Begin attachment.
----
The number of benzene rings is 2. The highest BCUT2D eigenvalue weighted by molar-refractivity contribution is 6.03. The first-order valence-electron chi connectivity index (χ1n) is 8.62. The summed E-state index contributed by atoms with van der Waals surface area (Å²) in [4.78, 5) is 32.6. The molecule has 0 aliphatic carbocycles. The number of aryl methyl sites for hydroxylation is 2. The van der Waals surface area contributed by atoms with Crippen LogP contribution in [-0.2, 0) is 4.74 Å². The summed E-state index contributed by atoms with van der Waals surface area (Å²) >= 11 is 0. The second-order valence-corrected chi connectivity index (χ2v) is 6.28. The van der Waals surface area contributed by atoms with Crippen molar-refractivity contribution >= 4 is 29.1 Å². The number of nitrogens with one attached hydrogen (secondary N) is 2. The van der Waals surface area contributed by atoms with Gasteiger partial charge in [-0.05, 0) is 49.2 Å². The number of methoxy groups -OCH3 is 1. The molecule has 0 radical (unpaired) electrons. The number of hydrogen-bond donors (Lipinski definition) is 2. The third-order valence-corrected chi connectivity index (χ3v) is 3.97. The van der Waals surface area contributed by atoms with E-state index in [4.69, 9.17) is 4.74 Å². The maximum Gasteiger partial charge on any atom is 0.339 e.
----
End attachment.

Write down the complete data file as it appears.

The number of benzene rings is 2. The highest BCUT2D eigenvalue weighted by molar-refractivity contribution is 6.03. The first-order valence-electron chi connectivity index (χ1n) is 8.62. The summed E-state index contributed by atoms with van der Waals surface area (Å²) in [4.78, 5) is 32.6. The molecule has 0 aliphatic carbocycles. The number of aryl methyl sites for hydroxylation is 2. The van der Waals surface area contributed by atoms with Crippen LogP contribution in [-0.2, 0) is 4.74 Å². The summed E-state index contributed by atoms with van der Waals surface area (Å²) >= 11 is 0. The second-order valence-corrected chi connectivity index (χ2v) is 6.28. The van der Waals surface area contributed by atoms with Crippen molar-refractivity contribution >= 4 is 29.1 Å². The number of nitrogens with one attached hydrogen (secondary N) is 2. The van der Waals surface area contributed by atoms with Gasteiger partial charge in [-0.05, 0) is 49.2 Å². The number of methoxy groups -OCH3 is 1. The molecule has 0 radical (unpaired) electrons. The number of hydrogen-bond donors (Lipinski definition) is 2. The third-order valence-corrected chi connectivity index (χ3v) is 3.97. The van der Waals surface area contributed by atoms with E-state index in [4.69, 9.17) is 4.74 Å². The maximum Gasteiger partial charge on any atom is 0.339 e.